How to Create Dramatic Tension within a Xenotonal Environment:
A Proposal for a Polar Bohlen-Pierce Harmonic System (2020)
academic paper
For most musicians and musicologists, it is taken for granted that tonality goes hand in hand with the 12-ED2 scale, i.e., the musical scale formed by the equal division of the second harmonic into twelve parts. Besides, the macrotonal and non-octave-repeating Bohlen-Pierce scale seems not to share any common points with the conventional dodecaphonic octave-repeating one. However, both of them are built from the same material: the harmonic series. Indeed, whereas the latter is based upon the complete spectrum of the harmonic series, the former is only based upon the odd partials comprised within it. Would applying the basic tonal behaviours to this scale then produce a dramatic tension-release polarity effect similar to the one produced by tonality? The Bohlen-Pierce scale has, above all, hitherto been perceived as having modal qualities and yet no potential for dramatic tension. The present research aims to envisage the possibility of a polar harmonic system for this scale by first defining the BP major, minor, and diminished triads via the principles of harmony along with the hierarchization of sonance values and respecifying 12-ED2 tonal functionality to then correlate diatonic functions between both scales. Although it has been highlighted that a total equivalence between a tonal system based upon an even number and another based upon a prime one is impossible, it has nevertheless been demonstrated that a coherent polar harmonic system could be designed for the Bohlen-Pierce scale. Thenceforth, the results imply that the principles of tonality are not restricted to operating exclusively with the dodecaphonic octave-repeating scale.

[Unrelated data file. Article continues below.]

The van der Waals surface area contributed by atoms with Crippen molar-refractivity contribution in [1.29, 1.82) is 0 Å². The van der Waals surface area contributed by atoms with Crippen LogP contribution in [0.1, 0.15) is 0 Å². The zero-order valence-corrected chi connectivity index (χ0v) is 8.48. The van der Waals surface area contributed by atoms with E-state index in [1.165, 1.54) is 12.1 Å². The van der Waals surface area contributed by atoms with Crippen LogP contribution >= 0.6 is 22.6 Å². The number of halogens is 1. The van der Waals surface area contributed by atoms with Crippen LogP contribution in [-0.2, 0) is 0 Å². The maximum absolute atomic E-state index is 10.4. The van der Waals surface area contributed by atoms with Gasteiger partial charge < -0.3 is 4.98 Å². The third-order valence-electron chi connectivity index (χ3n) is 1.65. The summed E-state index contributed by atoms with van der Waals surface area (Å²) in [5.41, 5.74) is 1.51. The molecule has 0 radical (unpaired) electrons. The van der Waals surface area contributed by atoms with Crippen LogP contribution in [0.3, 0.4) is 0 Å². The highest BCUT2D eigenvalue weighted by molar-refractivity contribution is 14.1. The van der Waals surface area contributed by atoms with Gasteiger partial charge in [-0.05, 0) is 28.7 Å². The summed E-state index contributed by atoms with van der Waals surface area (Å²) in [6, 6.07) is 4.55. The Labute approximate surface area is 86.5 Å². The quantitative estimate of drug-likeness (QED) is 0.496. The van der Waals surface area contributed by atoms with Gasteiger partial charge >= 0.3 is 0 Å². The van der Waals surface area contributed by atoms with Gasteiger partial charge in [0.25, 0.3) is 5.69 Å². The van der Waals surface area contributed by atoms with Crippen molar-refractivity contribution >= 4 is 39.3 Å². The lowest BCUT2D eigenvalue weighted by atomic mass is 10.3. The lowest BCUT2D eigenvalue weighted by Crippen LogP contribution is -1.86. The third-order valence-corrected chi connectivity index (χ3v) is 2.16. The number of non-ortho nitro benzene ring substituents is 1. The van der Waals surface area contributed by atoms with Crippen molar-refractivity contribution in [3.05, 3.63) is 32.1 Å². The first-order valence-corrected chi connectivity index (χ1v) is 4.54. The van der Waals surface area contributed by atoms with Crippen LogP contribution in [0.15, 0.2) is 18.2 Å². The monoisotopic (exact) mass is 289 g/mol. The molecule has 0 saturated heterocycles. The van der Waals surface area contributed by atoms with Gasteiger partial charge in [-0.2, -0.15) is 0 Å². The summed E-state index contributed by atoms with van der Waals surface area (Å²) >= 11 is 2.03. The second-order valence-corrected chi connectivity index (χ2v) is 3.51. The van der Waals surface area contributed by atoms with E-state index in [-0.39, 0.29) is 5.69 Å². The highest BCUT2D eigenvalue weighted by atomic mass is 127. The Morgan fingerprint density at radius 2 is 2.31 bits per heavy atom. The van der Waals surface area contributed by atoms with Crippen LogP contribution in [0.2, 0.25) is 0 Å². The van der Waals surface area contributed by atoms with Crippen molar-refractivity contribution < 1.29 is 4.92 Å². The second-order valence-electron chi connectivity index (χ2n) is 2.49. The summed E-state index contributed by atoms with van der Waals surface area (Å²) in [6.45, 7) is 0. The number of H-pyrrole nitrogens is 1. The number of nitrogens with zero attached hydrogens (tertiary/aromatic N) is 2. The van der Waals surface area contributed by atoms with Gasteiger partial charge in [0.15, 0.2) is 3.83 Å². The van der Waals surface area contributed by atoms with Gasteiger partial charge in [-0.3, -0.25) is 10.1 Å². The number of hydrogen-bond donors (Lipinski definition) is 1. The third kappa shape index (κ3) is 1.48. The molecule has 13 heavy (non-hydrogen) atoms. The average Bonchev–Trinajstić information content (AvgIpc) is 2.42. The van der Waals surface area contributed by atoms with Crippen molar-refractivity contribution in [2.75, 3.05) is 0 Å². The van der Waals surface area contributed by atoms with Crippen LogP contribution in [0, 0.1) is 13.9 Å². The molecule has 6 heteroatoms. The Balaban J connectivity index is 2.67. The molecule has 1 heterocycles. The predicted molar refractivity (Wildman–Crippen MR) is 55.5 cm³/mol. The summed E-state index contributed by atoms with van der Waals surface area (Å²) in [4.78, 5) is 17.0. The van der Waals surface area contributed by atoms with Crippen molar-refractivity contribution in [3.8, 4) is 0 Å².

© 2020 Simon Kaplan